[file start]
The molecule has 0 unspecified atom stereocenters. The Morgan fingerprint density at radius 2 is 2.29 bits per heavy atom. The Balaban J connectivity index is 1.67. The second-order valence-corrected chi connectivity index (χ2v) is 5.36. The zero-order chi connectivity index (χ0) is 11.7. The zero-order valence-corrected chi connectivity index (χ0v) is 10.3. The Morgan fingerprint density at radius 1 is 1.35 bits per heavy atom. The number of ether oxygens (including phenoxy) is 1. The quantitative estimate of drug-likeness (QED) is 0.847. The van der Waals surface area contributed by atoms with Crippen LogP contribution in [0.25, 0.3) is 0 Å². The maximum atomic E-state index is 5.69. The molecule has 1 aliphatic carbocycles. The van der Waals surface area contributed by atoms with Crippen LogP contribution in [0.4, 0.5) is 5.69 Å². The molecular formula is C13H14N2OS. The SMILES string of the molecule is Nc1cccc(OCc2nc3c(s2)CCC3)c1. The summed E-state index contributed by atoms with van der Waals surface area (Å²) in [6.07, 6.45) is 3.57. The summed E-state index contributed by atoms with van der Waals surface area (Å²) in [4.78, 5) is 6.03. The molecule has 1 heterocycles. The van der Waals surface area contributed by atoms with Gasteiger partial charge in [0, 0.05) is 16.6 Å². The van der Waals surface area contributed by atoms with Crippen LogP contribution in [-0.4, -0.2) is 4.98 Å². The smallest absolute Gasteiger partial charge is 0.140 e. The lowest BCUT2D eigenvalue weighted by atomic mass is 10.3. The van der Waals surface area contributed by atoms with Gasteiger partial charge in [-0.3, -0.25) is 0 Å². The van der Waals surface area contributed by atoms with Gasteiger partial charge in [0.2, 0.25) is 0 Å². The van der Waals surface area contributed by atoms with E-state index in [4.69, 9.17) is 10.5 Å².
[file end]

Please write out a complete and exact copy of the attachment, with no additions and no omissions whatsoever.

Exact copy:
The molecule has 0 unspecified atom stereocenters. The Morgan fingerprint density at radius 2 is 2.29 bits per heavy atom. The Balaban J connectivity index is 1.67. The second-order valence-corrected chi connectivity index (χ2v) is 5.36. The zero-order chi connectivity index (χ0) is 11.7. The zero-order valence-corrected chi connectivity index (χ0v) is 10.3. The Morgan fingerprint density at radius 1 is 1.35 bits per heavy atom. The number of ether oxygens (including phenoxy) is 1. The quantitative estimate of drug-likeness (QED) is 0.847. The van der Waals surface area contributed by atoms with Crippen LogP contribution in [0.25, 0.3) is 0 Å². The maximum atomic E-state index is 5.69. The molecule has 1 aliphatic carbocycles. The van der Waals surface area contributed by atoms with Crippen LogP contribution in [0.4, 0.5) is 5.69 Å². The molecular formula is C13H14N2OS. The SMILES string of the molecule is Nc1cccc(OCc2nc3c(s2)CCC3)c1. The summed E-state index contributed by atoms with van der Waals surface area (Å²) in [6.07, 6.45) is 3.57. The summed E-state index contributed by atoms with van der Waals surface area (Å²) in [4.78, 5) is 6.03. The molecule has 1 heterocycles. The van der Waals surface area contributed by atoms with Gasteiger partial charge in [0, 0.05) is 16.6 Å². The van der Waals surface area contributed by atoms with Crippen LogP contribution in [-0.4, -0.2) is 4.98 Å². The smallest absolute Gasteiger partial charge is 0.140 e. The lowest BCUT2D eigenvalue weighted by atomic mass is 10.3. The van der Waals surface area contributed by atoms with Gasteiger partial charge in [-0.3, -0.25) is 0 Å². The van der Waals surface area contributed by atoms with Gasteiger partial charge in [0.2, 0.25) is 0 Å². The van der Waals surface area contributed by atoms with E-state index in [4.69, 9.17) is 10.5 Å².